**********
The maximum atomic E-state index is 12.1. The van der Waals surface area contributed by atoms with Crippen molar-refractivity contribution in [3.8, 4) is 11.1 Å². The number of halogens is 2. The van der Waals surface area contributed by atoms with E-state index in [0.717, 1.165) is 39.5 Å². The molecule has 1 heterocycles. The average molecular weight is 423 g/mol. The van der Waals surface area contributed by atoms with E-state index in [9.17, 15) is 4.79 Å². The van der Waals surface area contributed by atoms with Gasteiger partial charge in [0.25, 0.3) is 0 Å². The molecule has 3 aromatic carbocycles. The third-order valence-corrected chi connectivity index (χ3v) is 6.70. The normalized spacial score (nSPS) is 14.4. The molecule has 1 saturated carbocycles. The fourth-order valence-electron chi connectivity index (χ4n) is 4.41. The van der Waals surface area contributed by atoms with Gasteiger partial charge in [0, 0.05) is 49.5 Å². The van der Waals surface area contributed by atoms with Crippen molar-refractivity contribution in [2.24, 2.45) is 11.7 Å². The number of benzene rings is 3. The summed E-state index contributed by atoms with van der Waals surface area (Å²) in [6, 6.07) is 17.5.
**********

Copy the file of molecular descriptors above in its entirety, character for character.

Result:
The maximum atomic E-state index is 12.1. The van der Waals surface area contributed by atoms with Crippen molar-refractivity contribution in [3.8, 4) is 11.1 Å². The number of halogens is 2. The van der Waals surface area contributed by atoms with E-state index in [0.717, 1.165) is 39.5 Å². The molecule has 1 heterocycles. The average molecular weight is 423 g/mol. The van der Waals surface area contributed by atoms with E-state index in [9.17, 15) is 4.79 Å². The van der Waals surface area contributed by atoms with Gasteiger partial charge in [0.25, 0.3) is 0 Å². The molecule has 3 aromatic carbocycles. The third-order valence-corrected chi connectivity index (χ3v) is 6.70. The normalized spacial score (nSPS) is 14.4. The molecule has 1 saturated carbocycles. The fourth-order valence-electron chi connectivity index (χ4n) is 4.41. The van der Waals surface area contributed by atoms with Gasteiger partial charge in [0, 0.05) is 49.5 Å². The van der Waals surface area contributed by atoms with Crippen molar-refractivity contribution in [2.24, 2.45) is 11.7 Å². The number of benzene rings is 3. The summed E-state index contributed by atoms with van der Waals surface area (Å²) in [6, 6.07) is 17.5.